I believe that they don't want to do just one. They want to replicate. But with two there could be one outlier. So they recommend Three, because then they can compare the two with the third and look if it is an outlier. That is my guess. Or why do they choose three?

Please Greyg8er, tell us who advised you to take three? The suggestion of "three" has nothing to do with statistics. It is a sociological habit. Tell us about it.
 
#5
Can you tell us where the number of three comes from? It it not a holy number is it? (Joseph, Maria and Jesus).

I believe that they don't want to do just one. They want to replicate. But with two there could be one outlier. So they recommend Three, because then they can compare the two with the third and look if it is an outlier. That is my guess. Or why do they choose three?

Please Greyg8er, tell us who advised you to take three? The suggestion of "three" has nothing to do with statistics. It is a sociological habit. Tell us about it.
They were Joseph, Mary and Jesus and I am Greyg8r (Richard). I detect a heavy dose of condescension, but I must be mistaken because I can't imagine someone be patronizing to a new member seeking advice. So, assuming I misread your intent and you really aren't a bully jerk but really was trying to be helpful, I will address your questions:

First, there is nothing magical about:

1. Three soil types. Soils are generally classified into three categories for my purposes.

2. Three time periods. 1 hour, 4 hours and 8 hours are convenient sampling periods for wetland scientists assessing a sampling site. 1 hour allows a quick assessment. 4 and 8 hour (1/2 and full day) time periods are logical. I could add 2 hours to avoid your "sociological habit" of 3 periods, but that would be extraneous.

3. Three replicates. When I did a simplistic student's t test after 8 hours in each soil type, using 3 replicates, the results were very significant (p<.001). So, I used 3 replicates as a starting point for my ANOVA.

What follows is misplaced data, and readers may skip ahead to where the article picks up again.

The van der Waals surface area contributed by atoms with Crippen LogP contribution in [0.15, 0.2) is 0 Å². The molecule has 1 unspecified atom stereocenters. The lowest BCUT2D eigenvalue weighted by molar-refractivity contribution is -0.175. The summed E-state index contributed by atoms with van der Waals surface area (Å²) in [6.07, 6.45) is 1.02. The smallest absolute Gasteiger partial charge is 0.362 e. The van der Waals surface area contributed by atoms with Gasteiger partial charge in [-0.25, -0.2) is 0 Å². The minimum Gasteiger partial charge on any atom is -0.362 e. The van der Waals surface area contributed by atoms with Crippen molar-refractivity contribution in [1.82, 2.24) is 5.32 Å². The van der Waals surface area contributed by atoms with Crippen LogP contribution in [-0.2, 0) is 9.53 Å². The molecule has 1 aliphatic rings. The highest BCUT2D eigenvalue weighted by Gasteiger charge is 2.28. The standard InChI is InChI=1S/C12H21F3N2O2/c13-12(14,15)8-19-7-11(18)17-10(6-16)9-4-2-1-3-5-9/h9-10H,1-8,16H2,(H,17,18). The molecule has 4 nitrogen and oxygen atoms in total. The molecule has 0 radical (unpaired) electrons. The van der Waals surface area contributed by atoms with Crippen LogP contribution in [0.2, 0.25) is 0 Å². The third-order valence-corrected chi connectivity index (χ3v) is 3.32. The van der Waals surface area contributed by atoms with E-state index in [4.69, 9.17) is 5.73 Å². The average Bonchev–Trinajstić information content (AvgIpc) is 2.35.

There you go.

Richard
 
#6
I detect a heavy dose of condescension, but I must be mistaken because I can't imagine someone be patronizing to a new member seeking advice.
That was absolutely not my intention. I apologize. But you are not the first one using the three-number. I just wonder where people get things from.

the results were very significant (p<.001).
So, OK there you go. You have a pilot plant estimate.
There is very little data.
And it is not to little data. (And I do not intend to be "condescending" now either.) I just note the fact.
 
#7
Richard, with 40 observations per group you have much better chances of satisfying the assumptions of regular Repeated Measures ANOVA and performing step 1 only. Still, the normality of sample mean has to be tested in each group (via bootstrap, for example).

In general, getting as much data as possible is more important that any particular statistical method or stage of analysis. If you can get 40, do it by all means, no matter whether simple statistical solutions are available already. On 40 observations per group your conclusions are likely to be quite different from the conclusions on 3 observations per group.
 

hlsmith

Omega Contributor
#8
I have read none of the above posts, but wanted to say that multi-level models can be flexible and handle missing data. I usually recommend them over repeated ANOVA style analytics.